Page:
We value thoughtful comments representing a range of views that make their point quickly and politely. We make an effort to protect discussions from repeated comments either by the same reader or different readers.
We follow the same standards for taste as the daily newspaper. A few things we won't tolerate: personal attacks, obscenity, vulgarity, profanity (including expletives and letters followed by dashes), commercial promotion, impersonations, incoherence, proselytizing and SHOUTING. Don't include URLs to Web sites.
We do not edit comments. They are either approved or deleted. We reserve the right to edit a comment that is quoted or excerpted in an article. In this case, we may fix spelling and punctuation.
We welcome strong opinions and criticism of our work, but we don't want comments to become bogged down with discussions of our policies and we will moderate accordingly.
We appreciate it when readers and people quoted in articles or blog posts point out errors of fact or emphasis and will investigate all assertions. But these suggestions should be sent via e-mail. To avoid distracting other readers, we won't publish comments that suggest a correction. Instead, corrections will be made in a blog post or in an article.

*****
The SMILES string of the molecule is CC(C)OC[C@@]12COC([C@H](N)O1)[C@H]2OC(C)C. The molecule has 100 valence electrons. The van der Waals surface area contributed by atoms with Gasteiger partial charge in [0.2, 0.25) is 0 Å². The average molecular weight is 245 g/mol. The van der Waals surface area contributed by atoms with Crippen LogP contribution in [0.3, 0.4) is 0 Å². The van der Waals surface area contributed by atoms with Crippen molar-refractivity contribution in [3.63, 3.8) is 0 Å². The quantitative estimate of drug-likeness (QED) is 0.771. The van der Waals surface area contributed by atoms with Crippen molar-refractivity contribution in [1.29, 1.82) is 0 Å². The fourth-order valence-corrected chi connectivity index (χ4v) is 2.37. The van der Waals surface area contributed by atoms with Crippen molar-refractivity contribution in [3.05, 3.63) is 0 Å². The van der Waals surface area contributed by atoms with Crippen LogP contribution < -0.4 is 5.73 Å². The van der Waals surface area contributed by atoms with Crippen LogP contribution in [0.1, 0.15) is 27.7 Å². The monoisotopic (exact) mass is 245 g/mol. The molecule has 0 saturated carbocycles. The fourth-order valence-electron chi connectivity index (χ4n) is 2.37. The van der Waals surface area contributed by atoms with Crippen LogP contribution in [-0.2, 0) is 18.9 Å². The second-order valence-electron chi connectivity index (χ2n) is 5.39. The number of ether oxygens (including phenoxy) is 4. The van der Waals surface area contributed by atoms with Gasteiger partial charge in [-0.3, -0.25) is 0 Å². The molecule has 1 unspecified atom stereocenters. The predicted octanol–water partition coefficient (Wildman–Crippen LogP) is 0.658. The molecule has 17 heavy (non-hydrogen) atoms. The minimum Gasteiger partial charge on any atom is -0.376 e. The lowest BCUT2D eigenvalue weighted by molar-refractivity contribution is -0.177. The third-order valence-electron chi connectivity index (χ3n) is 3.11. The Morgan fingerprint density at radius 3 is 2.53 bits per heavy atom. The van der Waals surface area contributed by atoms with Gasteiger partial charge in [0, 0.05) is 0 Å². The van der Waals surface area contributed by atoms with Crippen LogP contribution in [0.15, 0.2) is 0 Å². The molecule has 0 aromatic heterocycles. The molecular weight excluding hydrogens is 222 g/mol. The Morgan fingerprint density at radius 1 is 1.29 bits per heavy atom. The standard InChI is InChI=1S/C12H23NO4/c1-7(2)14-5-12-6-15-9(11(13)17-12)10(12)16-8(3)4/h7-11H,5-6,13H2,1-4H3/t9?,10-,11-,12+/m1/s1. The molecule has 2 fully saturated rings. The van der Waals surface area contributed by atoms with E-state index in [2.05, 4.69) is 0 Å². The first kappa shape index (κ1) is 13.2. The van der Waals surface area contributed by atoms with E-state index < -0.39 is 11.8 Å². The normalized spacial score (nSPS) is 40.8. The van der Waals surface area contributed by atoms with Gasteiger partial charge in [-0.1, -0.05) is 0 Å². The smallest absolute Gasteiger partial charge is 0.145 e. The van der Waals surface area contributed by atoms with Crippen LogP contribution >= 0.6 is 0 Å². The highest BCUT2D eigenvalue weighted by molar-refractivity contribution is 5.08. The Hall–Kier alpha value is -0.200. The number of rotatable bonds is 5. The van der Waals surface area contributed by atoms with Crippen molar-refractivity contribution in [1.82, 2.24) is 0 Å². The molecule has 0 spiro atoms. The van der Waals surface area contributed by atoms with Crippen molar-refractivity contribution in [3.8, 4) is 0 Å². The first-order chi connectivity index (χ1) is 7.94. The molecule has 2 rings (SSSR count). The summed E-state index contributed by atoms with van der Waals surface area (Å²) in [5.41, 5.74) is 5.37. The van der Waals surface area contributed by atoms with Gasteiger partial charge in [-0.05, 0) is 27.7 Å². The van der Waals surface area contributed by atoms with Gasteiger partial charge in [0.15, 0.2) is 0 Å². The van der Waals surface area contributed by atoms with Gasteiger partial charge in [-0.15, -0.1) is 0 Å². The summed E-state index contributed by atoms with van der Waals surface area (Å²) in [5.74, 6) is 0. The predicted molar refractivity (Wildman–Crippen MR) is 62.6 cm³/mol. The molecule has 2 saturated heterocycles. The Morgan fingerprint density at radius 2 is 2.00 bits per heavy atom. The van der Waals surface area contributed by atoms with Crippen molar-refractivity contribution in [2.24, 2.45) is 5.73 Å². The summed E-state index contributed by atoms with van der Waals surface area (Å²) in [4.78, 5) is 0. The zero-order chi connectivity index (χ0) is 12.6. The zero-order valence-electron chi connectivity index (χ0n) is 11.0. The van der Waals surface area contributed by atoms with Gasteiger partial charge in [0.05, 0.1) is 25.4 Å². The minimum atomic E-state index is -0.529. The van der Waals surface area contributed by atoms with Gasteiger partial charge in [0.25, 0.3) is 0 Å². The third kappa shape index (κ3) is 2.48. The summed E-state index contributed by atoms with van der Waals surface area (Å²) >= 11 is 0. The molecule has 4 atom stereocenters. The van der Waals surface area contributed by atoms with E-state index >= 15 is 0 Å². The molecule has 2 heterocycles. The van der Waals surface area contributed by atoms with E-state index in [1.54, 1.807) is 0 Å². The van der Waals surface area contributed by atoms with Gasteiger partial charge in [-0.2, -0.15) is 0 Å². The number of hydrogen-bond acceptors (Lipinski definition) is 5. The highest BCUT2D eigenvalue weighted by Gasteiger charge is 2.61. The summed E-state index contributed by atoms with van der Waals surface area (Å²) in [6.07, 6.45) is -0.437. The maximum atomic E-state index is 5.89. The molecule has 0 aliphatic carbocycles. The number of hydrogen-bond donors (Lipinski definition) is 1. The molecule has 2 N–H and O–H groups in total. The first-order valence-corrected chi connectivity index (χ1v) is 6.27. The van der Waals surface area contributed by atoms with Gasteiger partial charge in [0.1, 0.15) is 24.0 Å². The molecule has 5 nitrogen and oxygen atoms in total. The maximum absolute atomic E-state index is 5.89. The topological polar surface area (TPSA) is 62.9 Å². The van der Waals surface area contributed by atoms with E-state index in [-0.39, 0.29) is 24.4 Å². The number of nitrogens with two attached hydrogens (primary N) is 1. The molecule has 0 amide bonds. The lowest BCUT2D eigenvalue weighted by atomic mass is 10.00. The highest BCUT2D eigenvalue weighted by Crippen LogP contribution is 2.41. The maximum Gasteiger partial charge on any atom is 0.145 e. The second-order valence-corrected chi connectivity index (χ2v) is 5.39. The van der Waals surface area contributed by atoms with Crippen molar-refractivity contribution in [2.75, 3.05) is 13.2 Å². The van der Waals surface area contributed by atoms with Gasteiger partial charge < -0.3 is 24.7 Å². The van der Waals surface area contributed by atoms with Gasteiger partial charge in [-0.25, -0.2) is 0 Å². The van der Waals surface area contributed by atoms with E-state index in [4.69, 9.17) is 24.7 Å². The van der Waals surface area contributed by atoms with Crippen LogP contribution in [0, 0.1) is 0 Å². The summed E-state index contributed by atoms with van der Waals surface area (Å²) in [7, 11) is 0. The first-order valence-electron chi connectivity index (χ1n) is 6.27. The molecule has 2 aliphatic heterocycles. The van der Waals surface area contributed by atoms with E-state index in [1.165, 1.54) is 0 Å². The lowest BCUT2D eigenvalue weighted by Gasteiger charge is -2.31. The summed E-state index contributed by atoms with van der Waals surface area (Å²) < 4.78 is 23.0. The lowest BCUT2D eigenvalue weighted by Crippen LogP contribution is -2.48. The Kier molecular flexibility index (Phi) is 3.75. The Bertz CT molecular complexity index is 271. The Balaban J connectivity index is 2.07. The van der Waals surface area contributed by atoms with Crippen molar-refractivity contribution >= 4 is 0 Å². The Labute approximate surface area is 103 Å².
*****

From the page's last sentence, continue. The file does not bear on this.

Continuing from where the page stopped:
- Federal appeals court deals blow to Affordable Care Act
- PNC Park concert prompts officials to make changes
- Judge sets trial to determine August Wilson Center’s future
- Pa. auditor cites flaws in gas drilling regulation
- McCandless residents voice opposition to Wal-Mart plan
- Castle Shannon mayor honored by statewide association
- ‘Last of the downtown mansions’ demolished in McKeesport
- UPMC McKeesport president reiterates hospital will remain open
- Rossi: Liriano no ace, but he’s Bucs’ key
- 1 intruder killed, another injured in Carrick home invasion
- Squirrel Hill street that had been paved getting another pave job